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Oceanwatcher

Dare to be different (and correct): Set photo ppi to 300

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I am so tired of seeing the 72 ppi when I choose to set up a document for screen distribution. This is an error or myth that seems almost impossible to kill!

There is no ppi for a screen project. It does not influence how an image is displayed. Only the number of pixels count.

An image of 300x500 @ 10 ppi will be displayed exactly the same as an image of 300x500 @ 5000 ppi. The only place where ppi makes sense is in print projects.

So pleace, let us get rid of the 72 ppi thing?

Also - please observe that I am using ppi - not dpi. Dpi is wrong. We are working with pixels, not dots.

And finally - changing ppi does not change the size of an image or document. How is that for bait? ;-)

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There's a couple/few threads about this already. I would say you are (mostly) correct.

That said, I'm gonna go make some popcorn and watch the responses—that will/maybe come from a particular person...be prepared for a bunch of hooey, bogging down in senseless semantics and rambling.

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2 hours ago, MikeW said:

There's a couple/few threads about this already. I would say you are (mostly) correct.

That said, I'm gonna go make some popcorn and watch the responses—that will/maybe come from a particular person...be prepared for a bunch of hooey, bogging down in senseless semantics and rambling.

:-) I am actually expecting it. After 20 years in broadcast TV and after training countless of people in editing, I have probably heard most of it before. I am also a photographer and media consultant. But yeah, I'll get my popcorn as well. Or some BBQ on the side here (I live in Brazil, and it is summer here).

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On a side note, I think 72 used to be the native screen resolution for old Macs. Windows defaults are 96 dpi (or ppi?), not 72.

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4 hours ago, rubs said:

On a side note, I think 72 used to be the native screen resolution for old Macs. Windows defaults are 96 dpi (or ppi?), not 72.

The important word here is old. And I actually do not think it ever really was either 72 or 96. Remember - in those days, you had cathode ray monitors - I remember those 21 inch monsters very well after dragging them up and down stairs in building without elevators. They did not have pixels at all.

And yes. It is definitely called ppi :-) It was just as valid then as it is now: neither ppi or dpi has any relevance for images that will end up on a screen. Only the size of the image (in pixels).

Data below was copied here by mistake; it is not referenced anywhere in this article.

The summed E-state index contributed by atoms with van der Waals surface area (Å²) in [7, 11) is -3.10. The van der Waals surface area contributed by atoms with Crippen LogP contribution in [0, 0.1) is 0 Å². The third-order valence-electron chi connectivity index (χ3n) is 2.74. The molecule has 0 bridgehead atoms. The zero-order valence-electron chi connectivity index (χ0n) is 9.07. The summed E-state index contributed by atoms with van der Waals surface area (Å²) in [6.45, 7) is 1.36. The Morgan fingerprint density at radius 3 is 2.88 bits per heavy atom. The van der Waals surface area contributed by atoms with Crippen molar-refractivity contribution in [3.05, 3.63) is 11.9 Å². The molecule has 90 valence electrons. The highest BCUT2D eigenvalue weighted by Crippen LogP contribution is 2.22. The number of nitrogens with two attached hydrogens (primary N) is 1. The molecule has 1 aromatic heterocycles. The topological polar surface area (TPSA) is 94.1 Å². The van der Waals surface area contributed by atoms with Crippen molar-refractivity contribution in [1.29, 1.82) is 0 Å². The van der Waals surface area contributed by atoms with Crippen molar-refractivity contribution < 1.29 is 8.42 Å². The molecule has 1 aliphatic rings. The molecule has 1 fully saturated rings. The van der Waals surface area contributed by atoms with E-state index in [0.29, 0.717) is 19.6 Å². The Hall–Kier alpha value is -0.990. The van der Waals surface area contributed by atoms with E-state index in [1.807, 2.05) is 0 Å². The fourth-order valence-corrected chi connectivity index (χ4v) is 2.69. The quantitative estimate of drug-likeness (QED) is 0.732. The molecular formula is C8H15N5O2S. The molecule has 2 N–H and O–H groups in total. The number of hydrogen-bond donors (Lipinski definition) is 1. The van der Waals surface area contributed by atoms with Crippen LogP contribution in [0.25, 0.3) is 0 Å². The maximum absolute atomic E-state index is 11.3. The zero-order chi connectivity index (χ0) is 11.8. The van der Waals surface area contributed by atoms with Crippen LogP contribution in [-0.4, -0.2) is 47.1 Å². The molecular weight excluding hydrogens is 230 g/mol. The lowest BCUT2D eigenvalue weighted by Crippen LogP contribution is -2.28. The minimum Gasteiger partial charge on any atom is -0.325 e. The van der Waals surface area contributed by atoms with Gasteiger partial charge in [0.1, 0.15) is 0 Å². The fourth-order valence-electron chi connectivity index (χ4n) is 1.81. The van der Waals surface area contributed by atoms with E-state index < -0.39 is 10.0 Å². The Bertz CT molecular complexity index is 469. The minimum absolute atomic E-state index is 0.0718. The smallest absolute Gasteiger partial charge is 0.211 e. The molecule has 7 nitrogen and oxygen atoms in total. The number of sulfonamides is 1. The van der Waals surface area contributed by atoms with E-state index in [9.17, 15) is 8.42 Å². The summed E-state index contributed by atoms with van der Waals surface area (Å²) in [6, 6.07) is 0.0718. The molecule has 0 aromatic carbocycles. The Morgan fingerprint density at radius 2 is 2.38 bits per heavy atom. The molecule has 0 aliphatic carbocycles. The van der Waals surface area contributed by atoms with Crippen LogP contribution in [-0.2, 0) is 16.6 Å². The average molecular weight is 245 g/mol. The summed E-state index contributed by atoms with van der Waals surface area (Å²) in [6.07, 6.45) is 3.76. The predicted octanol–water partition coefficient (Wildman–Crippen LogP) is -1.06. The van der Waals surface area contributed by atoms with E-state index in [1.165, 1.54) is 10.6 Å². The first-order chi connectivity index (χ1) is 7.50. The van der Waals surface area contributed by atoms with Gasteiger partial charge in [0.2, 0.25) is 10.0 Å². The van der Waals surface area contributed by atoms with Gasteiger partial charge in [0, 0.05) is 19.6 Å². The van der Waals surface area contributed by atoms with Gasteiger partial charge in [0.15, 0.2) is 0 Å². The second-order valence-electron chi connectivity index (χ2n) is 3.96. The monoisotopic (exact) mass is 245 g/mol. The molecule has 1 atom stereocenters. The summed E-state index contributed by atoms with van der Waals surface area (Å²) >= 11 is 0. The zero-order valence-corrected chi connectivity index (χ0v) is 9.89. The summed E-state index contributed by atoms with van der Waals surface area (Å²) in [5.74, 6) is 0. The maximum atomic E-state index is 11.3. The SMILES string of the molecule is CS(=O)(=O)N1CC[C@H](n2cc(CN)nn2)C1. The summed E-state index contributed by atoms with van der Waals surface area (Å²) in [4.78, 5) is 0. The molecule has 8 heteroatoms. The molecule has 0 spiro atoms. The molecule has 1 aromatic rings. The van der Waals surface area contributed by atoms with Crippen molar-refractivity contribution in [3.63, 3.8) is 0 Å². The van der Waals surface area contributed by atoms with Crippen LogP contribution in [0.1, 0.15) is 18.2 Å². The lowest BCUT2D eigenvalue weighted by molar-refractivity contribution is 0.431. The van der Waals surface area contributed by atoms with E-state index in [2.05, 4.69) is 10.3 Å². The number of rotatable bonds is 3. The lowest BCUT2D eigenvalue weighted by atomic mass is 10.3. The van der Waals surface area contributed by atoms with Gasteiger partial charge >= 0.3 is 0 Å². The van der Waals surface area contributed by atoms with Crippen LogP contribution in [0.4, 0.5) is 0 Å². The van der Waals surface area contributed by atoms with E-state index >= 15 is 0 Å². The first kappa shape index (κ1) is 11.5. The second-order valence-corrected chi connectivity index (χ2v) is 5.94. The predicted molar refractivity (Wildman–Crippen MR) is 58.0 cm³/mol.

Dpi is also a reference to the old days. And to a specific printing process. So if dpi is relevant depends on what type of printing you are going to use.

The reason why ppi is correct is that it simply refers to how many of the pixels in an image will be fitted within an inch on the media you are printing on - no matter what process you are using. If you are dealing with a professional service, they will most likely translate this into the process/system they are using - and they prefer to get a good image as a starting point for this. This is difficult to understand for people that do not have sufficient experience in this area. But the software should use the correct terms so that people do not get confused jumping between different software.

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I imagine ppis/dpis may still be relevant for screen work when/if you are placing or dragging an image file onto your artwork or converting from another format. Other than that, I agree it's not important at all.

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50 minutes ago, rubs said:

I imagine ppis/dpis may still be relevant for screen work when/if you are placing or dragging an image file onto your artwork or converting from another format. Other than that, I agree it's not important at all.

It depends a little on how the software treats it. I absolutely prefer the way Photoshop deals with it over Affinity Photo.

Even if you choose a web project, Affinity Photo will treat two different DPI settings differently. In Photoshop, you will get the transform function on any image you drag in, so you can position and size it correctly. This should be the preferred method in Affinity photo as well. It does not really matter what the DPI is - you need that photo to fit your document - no matter what :-) I still need to learn where to find the transform function in Affinity Photo.

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